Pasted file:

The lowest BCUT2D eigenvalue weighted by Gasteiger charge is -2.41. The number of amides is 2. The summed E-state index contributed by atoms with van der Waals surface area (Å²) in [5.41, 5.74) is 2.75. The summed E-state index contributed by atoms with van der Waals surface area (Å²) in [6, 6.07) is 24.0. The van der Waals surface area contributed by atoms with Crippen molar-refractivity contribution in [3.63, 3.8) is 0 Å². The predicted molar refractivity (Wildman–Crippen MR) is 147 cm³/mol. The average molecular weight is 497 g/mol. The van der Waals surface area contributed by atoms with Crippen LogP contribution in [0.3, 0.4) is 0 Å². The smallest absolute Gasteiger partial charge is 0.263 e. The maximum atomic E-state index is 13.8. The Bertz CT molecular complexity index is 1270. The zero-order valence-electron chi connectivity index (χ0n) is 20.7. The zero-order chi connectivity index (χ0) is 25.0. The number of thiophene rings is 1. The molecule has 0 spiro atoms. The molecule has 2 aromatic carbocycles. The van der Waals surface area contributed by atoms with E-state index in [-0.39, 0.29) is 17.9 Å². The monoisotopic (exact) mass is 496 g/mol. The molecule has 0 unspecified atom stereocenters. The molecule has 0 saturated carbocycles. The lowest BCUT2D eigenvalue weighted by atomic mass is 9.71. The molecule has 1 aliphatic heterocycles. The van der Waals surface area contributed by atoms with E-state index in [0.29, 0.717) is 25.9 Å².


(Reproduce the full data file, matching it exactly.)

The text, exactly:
The lowest BCUT2D eigenvalue weighted by Gasteiger charge is -2.41. The number of amides is 2. The summed E-state index contributed by atoms with van der Waals surface area (Å²) in [5.41, 5.74) is 2.75. The summed E-state index contributed by atoms with van der Waals surface area (Å²) in [6, 6.07) is 24.0. The van der Waals surface area contributed by atoms with Crippen molar-refractivity contribution in [3.63, 3.8) is 0 Å². The predicted molar refractivity (Wildman–Crippen MR) is 147 cm³/mol. The average molecular weight is 497 g/mol. The van der Waals surface area contributed by atoms with Crippen LogP contribution in [0.3, 0.4) is 0 Å². The smallest absolute Gasteiger partial charge is 0.263 e. The maximum atomic E-state index is 13.8. The Bertz CT molecular complexity index is 1270. The zero-order valence-electron chi connectivity index (χ0n) is 20.7. The zero-order chi connectivity index (χ0) is 25.0. The number of thiophene rings is 1. The molecule has 0 spiro atoms. The molecule has 2 aromatic carbocycles. The van der Waals surface area contributed by atoms with E-state index in [-0.39, 0.29) is 17.9 Å². The monoisotopic (exact) mass is 496 g/mol. The molecule has 0 unspecified atom stereocenters. The molecule has 0 saturated carbocycles. The lowest BCUT2D eigenvalue weighted by atomic mass is 9.71. The molecule has 1 aliphatic heterocycles. The van der Waals surface area contributed by atoms with E-state index in [0.29, 0.717) is 25.9 Å².